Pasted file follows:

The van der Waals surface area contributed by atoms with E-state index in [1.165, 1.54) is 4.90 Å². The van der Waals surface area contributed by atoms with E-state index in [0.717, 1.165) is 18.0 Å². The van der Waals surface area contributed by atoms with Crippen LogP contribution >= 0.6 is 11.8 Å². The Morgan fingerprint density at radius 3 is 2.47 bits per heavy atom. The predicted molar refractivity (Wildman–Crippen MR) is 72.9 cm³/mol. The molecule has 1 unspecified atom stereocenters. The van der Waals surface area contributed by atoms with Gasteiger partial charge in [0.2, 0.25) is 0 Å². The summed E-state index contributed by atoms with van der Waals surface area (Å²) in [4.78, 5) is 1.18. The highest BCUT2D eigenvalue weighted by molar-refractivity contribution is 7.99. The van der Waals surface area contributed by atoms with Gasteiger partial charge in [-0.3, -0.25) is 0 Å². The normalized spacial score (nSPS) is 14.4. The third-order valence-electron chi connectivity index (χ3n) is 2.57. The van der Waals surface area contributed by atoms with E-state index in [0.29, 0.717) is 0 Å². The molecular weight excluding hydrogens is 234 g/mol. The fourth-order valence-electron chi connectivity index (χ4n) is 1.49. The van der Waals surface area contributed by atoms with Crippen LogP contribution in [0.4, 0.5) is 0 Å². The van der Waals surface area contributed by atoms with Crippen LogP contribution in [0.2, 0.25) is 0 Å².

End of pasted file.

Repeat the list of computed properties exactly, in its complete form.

The van der Waals surface area contributed by atoms with E-state index in [1.165, 1.54) is 4.90 Å². The van der Waals surface area contributed by atoms with E-state index in [0.717, 1.165) is 18.0 Å². The van der Waals surface area contributed by atoms with Crippen LogP contribution >= 0.6 is 11.8 Å². The Morgan fingerprint density at radius 3 is 2.47 bits per heavy atom. The predicted molar refractivity (Wildman–Crippen MR) is 72.9 cm³/mol. The molecule has 1 unspecified atom stereocenters. The van der Waals surface area contributed by atoms with Gasteiger partial charge in [0.2, 0.25) is 0 Å². The summed E-state index contributed by atoms with van der Waals surface area (Å²) in [4.78, 5) is 1.18. The highest BCUT2D eigenvalue weighted by molar-refractivity contribution is 7.99. The van der Waals surface area contributed by atoms with Gasteiger partial charge in [-0.3, -0.25) is 0 Å². The normalized spacial score (nSPS) is 14.4. The third-order valence-electron chi connectivity index (χ3n) is 2.57. The van der Waals surface area contributed by atoms with E-state index in [0.29, 0.717) is 0 Å². The molecular weight excluding hydrogens is 234 g/mol. The fourth-order valence-electron chi connectivity index (χ4n) is 1.49. The van der Waals surface area contributed by atoms with Crippen LogP contribution in [0.4, 0.5) is 0 Å². The van der Waals surface area contributed by atoms with Crippen LogP contribution in [0.2, 0.25) is 0 Å².